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Multi-agency Systems

The Scottish Executive developed and proposed a framework of support systems for the mental health and wellbeing of children, young people and their families (Towards a Healthier Scotland, Scottish Office, 1999) to strengthen individual agency and collective responsibility for identifying and addressing children's needs. These support systems are based on the principle that mainstream services should ensure that children, young people and parents get the learning and support they need to do well. The proposals also suggest that agencies should take responsibility and do all they can, with the help of others, to support the child before referring to another service. This fits with the SNAP report (Scottish Needs Assessment Programme, 2000) recommendation that children's mental health and wellbeing should be "mainstreamed". In order for this strategic aim of mainstreaming mental health services to be met multi-agency dialogue is essential to meet individual needs.

Such mechanisms developed to support inter-agency dialogue included Integrated Assessment, Planning and Recording Framework (IAPRF) (Scottish Executive, 2005a). Some children and young people have particular health, learning, or social needs which require assessment and support from a range of different services and agencies. The system is intended to ensure the consistency and quality of assessments by introducing a common structure for assessing needs, sharing appropriate information, planning and co-ordinating services offered by different professionals and agencies, into a coherent view of a child's strengths and needs. There is an expectation that all professionals will be working to the same frame of reference so that the child's experience is maintained at its centre and that account is taken of strengths, achievements, and the personal resources of the child and family.

A further support system that promotes multi-agency working is the formation of Community Health Partnerships (CHPs). CHPs are intended to provide a focus for service integration and promote:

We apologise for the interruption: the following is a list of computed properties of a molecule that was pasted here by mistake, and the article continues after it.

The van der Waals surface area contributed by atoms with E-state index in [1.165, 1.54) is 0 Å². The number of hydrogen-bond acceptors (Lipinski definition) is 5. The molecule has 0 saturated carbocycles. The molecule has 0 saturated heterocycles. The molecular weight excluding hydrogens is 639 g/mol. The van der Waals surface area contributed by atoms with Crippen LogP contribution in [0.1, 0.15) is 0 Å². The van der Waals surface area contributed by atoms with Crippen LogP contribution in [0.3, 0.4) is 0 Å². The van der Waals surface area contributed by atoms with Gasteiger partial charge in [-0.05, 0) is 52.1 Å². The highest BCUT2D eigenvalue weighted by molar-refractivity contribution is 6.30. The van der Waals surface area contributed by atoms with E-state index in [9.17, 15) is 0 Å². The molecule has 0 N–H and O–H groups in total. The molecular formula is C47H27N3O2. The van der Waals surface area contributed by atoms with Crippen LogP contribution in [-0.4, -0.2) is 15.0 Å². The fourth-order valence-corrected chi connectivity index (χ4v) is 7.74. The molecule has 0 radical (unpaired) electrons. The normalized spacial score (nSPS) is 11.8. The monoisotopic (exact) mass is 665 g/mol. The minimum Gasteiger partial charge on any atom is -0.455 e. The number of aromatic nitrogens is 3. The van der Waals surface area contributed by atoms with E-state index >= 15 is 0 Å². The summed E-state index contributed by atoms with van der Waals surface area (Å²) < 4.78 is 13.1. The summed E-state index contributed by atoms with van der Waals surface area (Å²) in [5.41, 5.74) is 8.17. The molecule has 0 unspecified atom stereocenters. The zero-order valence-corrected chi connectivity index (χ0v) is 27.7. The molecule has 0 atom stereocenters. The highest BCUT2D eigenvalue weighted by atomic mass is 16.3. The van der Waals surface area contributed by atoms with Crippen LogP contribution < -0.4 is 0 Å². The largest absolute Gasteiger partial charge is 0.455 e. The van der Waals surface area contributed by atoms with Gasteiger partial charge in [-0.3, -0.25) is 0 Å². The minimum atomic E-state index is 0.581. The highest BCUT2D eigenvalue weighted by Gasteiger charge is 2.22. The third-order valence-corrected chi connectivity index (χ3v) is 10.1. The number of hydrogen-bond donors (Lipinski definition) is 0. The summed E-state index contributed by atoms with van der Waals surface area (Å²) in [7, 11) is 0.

1 "Horizontal" integration with children's service partners (i.e. education, social services, youth and community, justice and voluntary sector)

2 The "Horizontal" integration with health service partners (i.e. primary care, community health and secondary care)

3 The "Vertical" integration with specialist mental health services (through local, regional and national networks)

The Mental Health (Care and Treatment) (Scotland) Act 2003 propose 'a range of provisions to secure benefits for, and protect the rights of, people with mental disorder.' "Mental disorder" is defined in the Act as including 'any mental illness, personality disorder or learning disability, however manifested'. This Act then becomes relevant to people with an ASD whether or not they have a co-morbid condition. The Act's primary objective is to ensure that for those people with mental disorder receive effective care and treatment. This relates to all people with mental disorder, including children and young people.

These different support systems are designed to:

  • Meet the range of needs required by those with complex needs
  • Provide coherent structures to facilitate inter- and intra-agency working
  • Recognise the specialist remits that the range of professionals from a variety of services possess
  • Provide a seamless coherent pathway of support to the young person and their family across their life span

   Toolbox 2009 

 

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